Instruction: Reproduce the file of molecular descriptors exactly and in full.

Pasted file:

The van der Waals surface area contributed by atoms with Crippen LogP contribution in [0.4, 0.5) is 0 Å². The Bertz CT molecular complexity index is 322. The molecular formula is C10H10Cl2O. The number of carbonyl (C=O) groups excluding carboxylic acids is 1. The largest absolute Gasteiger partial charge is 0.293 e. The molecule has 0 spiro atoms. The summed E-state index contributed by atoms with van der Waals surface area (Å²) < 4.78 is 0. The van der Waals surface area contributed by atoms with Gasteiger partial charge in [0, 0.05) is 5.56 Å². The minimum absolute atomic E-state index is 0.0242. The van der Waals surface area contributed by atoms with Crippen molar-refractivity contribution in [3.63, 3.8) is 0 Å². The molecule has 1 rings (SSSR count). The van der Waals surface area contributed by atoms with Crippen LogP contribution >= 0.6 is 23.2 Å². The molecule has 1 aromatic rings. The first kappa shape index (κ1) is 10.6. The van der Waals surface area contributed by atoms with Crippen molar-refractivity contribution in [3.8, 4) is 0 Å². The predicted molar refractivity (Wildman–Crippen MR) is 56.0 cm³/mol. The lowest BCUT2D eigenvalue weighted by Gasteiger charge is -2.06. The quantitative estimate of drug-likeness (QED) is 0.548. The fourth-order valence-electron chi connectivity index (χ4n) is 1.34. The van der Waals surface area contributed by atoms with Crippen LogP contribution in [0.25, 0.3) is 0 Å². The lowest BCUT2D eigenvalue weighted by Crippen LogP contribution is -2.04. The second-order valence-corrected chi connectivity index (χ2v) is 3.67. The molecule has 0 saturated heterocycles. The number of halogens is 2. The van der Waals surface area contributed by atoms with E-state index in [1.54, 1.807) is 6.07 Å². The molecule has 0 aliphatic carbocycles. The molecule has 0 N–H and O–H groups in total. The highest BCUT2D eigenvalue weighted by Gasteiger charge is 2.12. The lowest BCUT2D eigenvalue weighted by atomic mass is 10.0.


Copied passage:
The van der Waals surface area contributed by atoms with Crippen LogP contribution in [0.4, 0.5) is 0 Å². The Bertz CT molecular complexity index is 322. The molecular formula is C10H10Cl2O. The number of carbonyl (C=O) groups excluding carboxylic acids is 1. The largest absolute Gasteiger partial charge is 0.293 e. The molecule has 0 spiro atoms. The summed E-state index contributed by atoms with van der Waals surface area (Å²) < 4.78 is 0. The van der Waals surface area contributed by atoms with Gasteiger partial charge in [0, 0.05) is 5.56 Å². The minimum absolute atomic E-state index is 0.0242. The van der Waals surface area contributed by atoms with Crippen molar-refractivity contribution in [3.63, 3.8) is 0 Å². The molecule has 1 rings (SSSR count). The van der Waals surface area contributed by atoms with Crippen LogP contribution >= 0.6 is 23.2 Å². The molecule has 1 aromatic rings. The first kappa shape index (κ1) is 10.6. The van der Waals surface area contributed by atoms with Crippen molar-refractivity contribution in [3.8, 4) is 0 Å². The predicted molar refractivity (Wildman–Crippen MR) is 56.0 cm³/mol. The lowest BCUT2D eigenvalue weighted by Gasteiger charge is -2.06. The quantitative estimate of drug-likeness (QED) is 0.548. The fourth-order valence-electron chi connectivity index (χ4n) is 1.34. The van der Waals surface area contributed by atoms with Crippen LogP contribution in [0.25, 0.3) is 0 Å². The lowest BCUT2D eigenvalue weighted by Crippen LogP contribution is -2.04. The second-order valence-corrected chi connectivity index (χ2v) is 3.67. The molecule has 0 saturated heterocycles. The number of halogens is 2. The van der Waals surface area contributed by atoms with E-state index in [1.54, 1.807) is 6.07 Å². The molecule has 0 aliphatic carbocycles. The molecule has 0 N–H and O–H groups in total. The highest BCUT2D eigenvalue weighted by Gasteiger charge is 2.12. The lowest BCUT2D eigenvalue weighted by atomic mass is 10.0.